The importance of Citizenship and Black Ownership points on the BEE Scorecard

The importance of Citizenship and Black Ownership points on the BEE Scorecard

The importance of Citizenship and Black Ownership points on the BEE Scorecard

Ownership is one of the most important elements of the BEE Scorecard. It is a priority element, which means a sub-minimum must be scored for the Net-Value component to avoid a lower level on a BEE certificate.

An entity earns points for Ownership based on the participation of Black people in its rights of Ownership, be that direct Ownership or via an entity.

What then qualifies as “Black Ownership”?

The Amended Codes of Good Practice defines Black People as a generic term meaning Africans, Coloureds and Indians who–

  • are citizens of the Republic of South Africa by birth or descent; or
  • became citizens of the Republic of South Africa by naturalisation–
  • before 27 April 1994
  • on or after 27 April 1994 and who would have been entitled to acquire citizenship by naturalisation prior to that date.

On 18 June 2008, the High Court in the case of Chinese Association of South Africa and others vs the Minister of Labour and others, 2008 extended the definition of Black People to include Chinese people.

Focusing on the definition above, two important concepts need attention, namely citizenship and naturalisation. Only Black People who are citizens will earn points for Ownership participation. Citizenship is governed by the Citizenship Act, Act 88 of 1995, as amended by the Citizenship Amendment Act, Act 17 of 2010.

According to the Amendment Act, there are three ways in which a person can become a citizen of South Africa, namely by birth, descent and naturalisation. For the purpose of this blog, we will discuss each of them in detail.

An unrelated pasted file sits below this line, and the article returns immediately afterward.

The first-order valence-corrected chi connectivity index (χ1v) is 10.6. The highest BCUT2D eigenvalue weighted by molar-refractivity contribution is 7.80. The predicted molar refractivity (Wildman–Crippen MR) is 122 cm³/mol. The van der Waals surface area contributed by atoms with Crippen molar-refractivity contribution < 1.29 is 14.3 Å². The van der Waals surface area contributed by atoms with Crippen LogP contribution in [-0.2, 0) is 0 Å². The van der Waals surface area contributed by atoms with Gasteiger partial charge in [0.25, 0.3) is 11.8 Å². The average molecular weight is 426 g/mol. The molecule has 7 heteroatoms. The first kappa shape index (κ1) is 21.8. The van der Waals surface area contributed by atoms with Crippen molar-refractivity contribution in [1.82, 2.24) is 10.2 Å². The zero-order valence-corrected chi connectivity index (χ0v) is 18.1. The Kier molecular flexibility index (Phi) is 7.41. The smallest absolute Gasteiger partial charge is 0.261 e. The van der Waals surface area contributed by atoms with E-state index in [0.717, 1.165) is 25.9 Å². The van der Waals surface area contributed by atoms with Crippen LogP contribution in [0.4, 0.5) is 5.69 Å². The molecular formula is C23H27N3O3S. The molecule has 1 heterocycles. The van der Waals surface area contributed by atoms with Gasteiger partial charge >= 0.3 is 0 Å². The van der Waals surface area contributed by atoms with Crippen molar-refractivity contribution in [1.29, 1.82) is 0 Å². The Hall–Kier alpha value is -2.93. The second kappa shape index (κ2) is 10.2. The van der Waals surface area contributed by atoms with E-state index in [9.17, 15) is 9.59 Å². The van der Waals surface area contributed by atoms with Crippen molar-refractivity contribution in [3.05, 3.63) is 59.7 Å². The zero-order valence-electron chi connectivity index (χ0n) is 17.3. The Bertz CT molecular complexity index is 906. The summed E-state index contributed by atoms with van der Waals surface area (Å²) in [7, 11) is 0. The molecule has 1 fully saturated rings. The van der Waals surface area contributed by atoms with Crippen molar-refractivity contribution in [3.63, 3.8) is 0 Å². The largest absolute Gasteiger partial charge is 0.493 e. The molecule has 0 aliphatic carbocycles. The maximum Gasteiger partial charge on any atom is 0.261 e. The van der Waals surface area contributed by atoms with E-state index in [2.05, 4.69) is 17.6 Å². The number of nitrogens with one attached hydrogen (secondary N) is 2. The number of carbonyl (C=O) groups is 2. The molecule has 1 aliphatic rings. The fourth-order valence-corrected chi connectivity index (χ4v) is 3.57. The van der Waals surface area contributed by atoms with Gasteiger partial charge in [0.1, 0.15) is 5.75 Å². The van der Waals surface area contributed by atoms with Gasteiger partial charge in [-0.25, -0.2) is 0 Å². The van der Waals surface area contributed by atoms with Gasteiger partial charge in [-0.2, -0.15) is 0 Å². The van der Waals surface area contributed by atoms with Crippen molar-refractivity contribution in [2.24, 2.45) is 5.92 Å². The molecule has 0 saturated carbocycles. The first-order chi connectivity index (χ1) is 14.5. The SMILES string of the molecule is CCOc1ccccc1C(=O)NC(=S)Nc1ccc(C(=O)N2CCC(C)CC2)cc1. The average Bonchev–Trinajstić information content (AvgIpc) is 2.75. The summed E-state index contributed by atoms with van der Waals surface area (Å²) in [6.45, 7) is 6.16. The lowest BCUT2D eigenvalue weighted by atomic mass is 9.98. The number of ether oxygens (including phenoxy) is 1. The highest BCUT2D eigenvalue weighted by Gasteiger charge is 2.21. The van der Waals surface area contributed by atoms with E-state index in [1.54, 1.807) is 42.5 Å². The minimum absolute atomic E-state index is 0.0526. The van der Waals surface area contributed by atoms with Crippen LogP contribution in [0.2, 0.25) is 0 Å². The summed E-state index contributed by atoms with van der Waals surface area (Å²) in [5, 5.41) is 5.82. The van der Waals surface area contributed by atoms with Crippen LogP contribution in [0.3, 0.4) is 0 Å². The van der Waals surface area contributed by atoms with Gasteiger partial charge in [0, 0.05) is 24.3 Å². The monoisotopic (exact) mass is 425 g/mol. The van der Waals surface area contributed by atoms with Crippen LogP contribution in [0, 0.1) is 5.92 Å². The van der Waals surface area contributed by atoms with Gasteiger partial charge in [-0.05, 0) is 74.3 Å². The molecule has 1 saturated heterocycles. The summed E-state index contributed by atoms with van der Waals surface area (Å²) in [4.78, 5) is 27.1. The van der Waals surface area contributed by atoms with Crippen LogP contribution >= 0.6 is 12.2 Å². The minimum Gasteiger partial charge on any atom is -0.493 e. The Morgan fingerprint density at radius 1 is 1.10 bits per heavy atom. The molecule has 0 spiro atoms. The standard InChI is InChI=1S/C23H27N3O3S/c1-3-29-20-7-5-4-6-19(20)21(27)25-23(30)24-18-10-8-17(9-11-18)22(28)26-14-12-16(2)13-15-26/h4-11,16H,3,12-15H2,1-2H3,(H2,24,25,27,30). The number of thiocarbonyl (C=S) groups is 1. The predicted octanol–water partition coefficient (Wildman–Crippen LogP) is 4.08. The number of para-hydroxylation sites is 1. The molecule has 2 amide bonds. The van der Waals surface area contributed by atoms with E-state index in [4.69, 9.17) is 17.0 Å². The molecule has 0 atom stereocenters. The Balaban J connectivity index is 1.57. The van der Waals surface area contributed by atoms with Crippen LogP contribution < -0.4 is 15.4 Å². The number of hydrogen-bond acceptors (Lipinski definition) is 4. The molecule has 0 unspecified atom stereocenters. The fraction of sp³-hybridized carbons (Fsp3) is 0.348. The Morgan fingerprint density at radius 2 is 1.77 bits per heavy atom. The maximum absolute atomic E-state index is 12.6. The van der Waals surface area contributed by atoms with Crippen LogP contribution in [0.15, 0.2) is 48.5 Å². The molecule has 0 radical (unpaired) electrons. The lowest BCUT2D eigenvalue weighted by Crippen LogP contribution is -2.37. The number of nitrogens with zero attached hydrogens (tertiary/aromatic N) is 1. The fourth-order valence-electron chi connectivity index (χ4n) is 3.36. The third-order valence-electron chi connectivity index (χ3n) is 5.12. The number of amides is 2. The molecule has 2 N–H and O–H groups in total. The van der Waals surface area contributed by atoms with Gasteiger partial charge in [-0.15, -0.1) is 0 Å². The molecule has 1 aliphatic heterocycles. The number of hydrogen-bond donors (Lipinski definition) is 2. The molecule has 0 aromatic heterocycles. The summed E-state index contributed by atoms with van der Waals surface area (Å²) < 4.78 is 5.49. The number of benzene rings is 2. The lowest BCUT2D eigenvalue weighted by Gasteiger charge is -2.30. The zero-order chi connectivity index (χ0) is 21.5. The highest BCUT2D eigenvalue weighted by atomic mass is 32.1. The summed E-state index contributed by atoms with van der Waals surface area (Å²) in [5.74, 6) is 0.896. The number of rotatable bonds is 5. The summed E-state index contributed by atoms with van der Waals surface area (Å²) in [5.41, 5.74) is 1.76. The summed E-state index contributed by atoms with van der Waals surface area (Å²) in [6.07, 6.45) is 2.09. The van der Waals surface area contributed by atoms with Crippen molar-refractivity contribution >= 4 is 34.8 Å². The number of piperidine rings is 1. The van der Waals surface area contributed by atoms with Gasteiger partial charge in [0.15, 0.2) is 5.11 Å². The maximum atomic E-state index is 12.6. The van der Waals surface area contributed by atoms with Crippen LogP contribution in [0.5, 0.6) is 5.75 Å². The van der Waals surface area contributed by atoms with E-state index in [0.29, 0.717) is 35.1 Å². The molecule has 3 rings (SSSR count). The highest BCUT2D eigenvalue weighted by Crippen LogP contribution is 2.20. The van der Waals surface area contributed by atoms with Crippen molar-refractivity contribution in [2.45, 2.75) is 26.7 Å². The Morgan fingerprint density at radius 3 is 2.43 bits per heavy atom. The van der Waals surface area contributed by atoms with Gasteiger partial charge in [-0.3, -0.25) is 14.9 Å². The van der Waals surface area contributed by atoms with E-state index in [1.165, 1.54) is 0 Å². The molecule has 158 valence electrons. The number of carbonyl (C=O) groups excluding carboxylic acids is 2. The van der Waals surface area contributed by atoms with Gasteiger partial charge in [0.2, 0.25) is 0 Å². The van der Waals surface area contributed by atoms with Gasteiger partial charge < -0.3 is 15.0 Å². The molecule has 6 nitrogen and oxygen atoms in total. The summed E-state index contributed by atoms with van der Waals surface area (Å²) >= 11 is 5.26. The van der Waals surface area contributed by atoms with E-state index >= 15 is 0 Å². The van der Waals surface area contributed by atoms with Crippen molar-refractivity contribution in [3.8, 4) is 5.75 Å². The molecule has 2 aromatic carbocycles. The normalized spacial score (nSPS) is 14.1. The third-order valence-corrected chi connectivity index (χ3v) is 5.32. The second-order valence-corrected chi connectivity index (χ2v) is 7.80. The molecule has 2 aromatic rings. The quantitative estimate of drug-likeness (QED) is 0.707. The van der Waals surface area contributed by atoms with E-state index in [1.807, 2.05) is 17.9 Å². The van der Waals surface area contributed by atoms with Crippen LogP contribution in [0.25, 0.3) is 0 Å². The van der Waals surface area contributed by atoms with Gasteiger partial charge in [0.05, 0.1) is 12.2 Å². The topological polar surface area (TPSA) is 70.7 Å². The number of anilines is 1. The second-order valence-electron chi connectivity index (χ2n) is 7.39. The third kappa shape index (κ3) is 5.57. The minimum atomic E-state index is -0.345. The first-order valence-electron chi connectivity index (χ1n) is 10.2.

Citizenship by birth

Any person who, prior to 1 January 2013, was a citizen through birth, or a person born in or outside South Africa whose parents or parent is a South African citizen, shall be deemed a citizen through birth. Any person who is born in South Africa but does not qualify for citizenship through the aforementioned, shall be deemed a citizen through birth if they do not have citizenship or nationality of any other country or have a right to such citizenship or nationality, provided that the birth is registered in terms of the Births and Deaths Registration Act, 1992 (Act 51 of 1992). If a person’s parents have permanent residency in South Africa but are not citizens, such person shall qualify for citizenship if he/she has lived in South Africa since birth and if such birth was registered in terms of the Birth and Deaths Registration Act.

Citizenship by descent

If someone is adopted in terms of the Children’s Act, 2005 (Act 38 of 2005) and the birth is registered in terms of the Births and Deaths Registration Act, such person shall be deemed a citizen through descent.

Citizenship by naturalisation

Any person who, prior to 1 January 2013, was a citizen though naturalisation shall now also be deemed a citizen though naturalisation. In order to become a citizen through naturalisation, a person requires a certificate of naturalisation as a South African citizen. A certificate of naturalisation may be granted by the Minister upon application in the prescribed manner.

The naturalisation process

The Department of Home Affairs confirms that application for naturalisation shall be made as follows:

  • Application can only to be made if the applicant had been on a permanent residence permit for a period of 5 years from the date such permit was granted.
  • The permanent residence permit must be confirmed by Immigration Services by way of a written and signed letter.
  • A criminal record check must be requested from SAPS, and confirmation thereof must accompany the application. The SAPS Record must be valid for 6 months.
  • Applicants must obtain police clearance and a letter of acceptance of dual citizenship from their country of origin.
  • Applications must contain a PR identity number and a copy of the applicant’s ID.
  • Applications must be accompanied by proof of language proficiency.

Permanent residency does not automatically mean a person is a citizen (see point 1 above). Also, if a person has a valid South African ID document, it does not make him/her a citizen. ID documents may also be issued to people with permanent residency.

As the industry leaders in BEE ConsultingSERR Synergy assists business owners with B-BBEE compliance matters and the implementation of a workable BEE strategy.

About the author: 

Audrey Cloete obtained her LLB degree from the North-West University Potchefstroom. After 7 years in legal practise, she changed career paths by entering the corporate environment in 2009. Audrey joined SERR Synergy in 2015 where she currently works as the National Verification Manager.

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